Growing up with the surname Zangwill elicited interest in various circles largely owing to the noteworthiness of the English author and Zionist, Israel Zangwill, who was my great grandfather’s first cousin. What I did not expect on a recent trip to Latvia to visit Riga and Riebini- in Yiddish Ribinishki- the village of my ancestors, was to learn about another noteworthy Zangwill writer and relative, Sheina Gramm.
From the 1897 All Russia Census, I knew that my 3rd great grandparents Menachem and Leska Zangwill lived in a home with first cousins, Wulf and Sheina Zangwill. In June of 1941, the Nazis occupied Latvia and in the nearby town of Preili, near Riebini, Wulf and Sheina’s granddaughter started to keep a diary.
The diary of Sheina Gramm, sometimes referred to as the Anne Frank of Latvia, is a not a memoir as much as a daily chronicling of the day-to-day events of the German occupation from June 22, the day the Nazis invaded the USSR until August 8, the day before she and her family were killed.
Sheina titles her diary in Latvian but makes daily entries in Yiddish. Sheina recounts a confusing and terrifying situation in which, one day she is instructed to clean the home of a close friend killed the day before. In another entry, Sheina recounts how 250 Jews were taken to the forest and shot and wonders, like others in her community, if the murderers would be satisfied; that maybe 250 dead Jews is enough.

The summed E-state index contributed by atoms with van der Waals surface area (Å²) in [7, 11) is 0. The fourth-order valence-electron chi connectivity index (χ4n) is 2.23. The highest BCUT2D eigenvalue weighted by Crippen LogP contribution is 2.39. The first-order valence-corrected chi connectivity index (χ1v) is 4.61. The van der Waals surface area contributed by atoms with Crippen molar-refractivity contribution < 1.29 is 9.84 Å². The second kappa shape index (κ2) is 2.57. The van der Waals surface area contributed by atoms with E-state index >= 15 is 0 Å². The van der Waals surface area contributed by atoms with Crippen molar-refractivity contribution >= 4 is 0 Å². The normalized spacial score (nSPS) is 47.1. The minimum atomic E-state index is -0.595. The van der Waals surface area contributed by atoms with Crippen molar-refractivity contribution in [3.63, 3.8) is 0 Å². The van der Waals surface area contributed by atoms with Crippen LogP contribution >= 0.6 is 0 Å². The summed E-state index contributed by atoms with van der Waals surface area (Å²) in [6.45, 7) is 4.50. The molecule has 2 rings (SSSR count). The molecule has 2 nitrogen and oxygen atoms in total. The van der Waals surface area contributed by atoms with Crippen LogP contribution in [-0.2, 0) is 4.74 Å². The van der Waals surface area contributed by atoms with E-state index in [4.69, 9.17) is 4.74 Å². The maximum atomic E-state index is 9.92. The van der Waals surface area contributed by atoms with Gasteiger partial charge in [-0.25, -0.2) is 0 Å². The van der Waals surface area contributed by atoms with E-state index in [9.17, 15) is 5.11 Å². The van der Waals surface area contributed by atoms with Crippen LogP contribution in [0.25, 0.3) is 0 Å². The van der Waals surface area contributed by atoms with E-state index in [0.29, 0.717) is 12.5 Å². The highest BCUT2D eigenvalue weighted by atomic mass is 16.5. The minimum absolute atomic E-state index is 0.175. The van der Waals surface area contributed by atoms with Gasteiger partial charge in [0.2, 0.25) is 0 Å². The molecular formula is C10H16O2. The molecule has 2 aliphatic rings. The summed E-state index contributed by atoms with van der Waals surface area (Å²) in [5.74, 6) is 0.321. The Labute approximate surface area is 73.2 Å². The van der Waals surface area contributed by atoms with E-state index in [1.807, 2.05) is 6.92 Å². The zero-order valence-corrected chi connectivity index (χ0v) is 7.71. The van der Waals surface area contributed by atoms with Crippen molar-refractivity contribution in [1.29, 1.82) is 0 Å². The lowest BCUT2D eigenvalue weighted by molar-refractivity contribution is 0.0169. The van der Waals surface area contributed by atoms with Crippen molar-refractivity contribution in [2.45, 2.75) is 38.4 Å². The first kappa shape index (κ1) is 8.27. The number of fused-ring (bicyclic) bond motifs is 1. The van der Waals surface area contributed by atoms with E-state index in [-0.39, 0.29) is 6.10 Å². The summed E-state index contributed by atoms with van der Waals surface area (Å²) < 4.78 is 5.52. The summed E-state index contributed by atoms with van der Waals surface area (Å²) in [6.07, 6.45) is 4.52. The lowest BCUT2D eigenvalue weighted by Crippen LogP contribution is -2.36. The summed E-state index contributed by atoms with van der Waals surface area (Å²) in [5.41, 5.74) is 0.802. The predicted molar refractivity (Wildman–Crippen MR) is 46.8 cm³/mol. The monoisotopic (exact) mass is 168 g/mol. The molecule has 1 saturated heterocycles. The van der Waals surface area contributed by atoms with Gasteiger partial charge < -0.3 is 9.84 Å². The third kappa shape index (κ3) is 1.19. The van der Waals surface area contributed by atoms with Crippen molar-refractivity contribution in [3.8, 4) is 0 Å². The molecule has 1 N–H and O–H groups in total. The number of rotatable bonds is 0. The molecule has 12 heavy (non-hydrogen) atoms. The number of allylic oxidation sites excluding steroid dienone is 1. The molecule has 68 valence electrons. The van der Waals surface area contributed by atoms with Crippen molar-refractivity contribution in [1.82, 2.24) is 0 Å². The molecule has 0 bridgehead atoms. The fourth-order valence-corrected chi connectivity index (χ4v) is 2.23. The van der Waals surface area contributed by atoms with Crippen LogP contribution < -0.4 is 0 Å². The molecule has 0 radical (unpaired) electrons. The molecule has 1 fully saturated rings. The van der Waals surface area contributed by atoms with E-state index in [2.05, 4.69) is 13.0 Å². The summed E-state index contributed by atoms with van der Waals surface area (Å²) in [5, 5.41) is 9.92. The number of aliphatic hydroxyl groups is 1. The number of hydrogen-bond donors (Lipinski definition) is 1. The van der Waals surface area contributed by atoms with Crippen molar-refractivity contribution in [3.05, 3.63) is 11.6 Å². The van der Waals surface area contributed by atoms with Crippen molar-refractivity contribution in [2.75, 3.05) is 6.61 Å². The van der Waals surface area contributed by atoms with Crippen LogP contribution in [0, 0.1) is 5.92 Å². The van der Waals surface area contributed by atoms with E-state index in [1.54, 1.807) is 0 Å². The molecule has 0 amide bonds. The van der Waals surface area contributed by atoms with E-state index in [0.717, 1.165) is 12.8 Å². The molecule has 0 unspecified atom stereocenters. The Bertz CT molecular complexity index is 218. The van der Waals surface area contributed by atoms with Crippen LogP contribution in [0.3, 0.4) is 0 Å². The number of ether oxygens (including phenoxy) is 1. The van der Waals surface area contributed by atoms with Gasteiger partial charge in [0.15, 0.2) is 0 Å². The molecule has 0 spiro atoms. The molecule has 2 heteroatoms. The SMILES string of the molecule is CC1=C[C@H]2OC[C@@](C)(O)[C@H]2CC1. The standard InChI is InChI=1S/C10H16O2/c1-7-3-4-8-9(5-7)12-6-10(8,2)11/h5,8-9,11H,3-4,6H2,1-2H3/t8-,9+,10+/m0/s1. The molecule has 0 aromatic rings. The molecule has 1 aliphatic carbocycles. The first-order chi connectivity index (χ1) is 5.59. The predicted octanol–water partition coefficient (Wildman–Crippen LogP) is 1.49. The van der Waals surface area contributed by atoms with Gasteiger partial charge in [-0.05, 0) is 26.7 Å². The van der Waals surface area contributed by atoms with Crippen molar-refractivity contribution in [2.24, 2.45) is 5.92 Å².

Sheina’s diary is an important record of the terror and murder of the Jews repeated in town after town aided by local police that may have survived because of its Latvian title. It was found by a military journalist after the war although the original no longer exists today.
At the Museum of the Jews of Latvia in Riga, one can listen to the audio recreation of the diary and in a book called the The Unknown Black Book: The Holocaust in the German-Occupied Soviet Territories, by Indiana University Press in 2008, one can find excerpts from Sheina’s diary.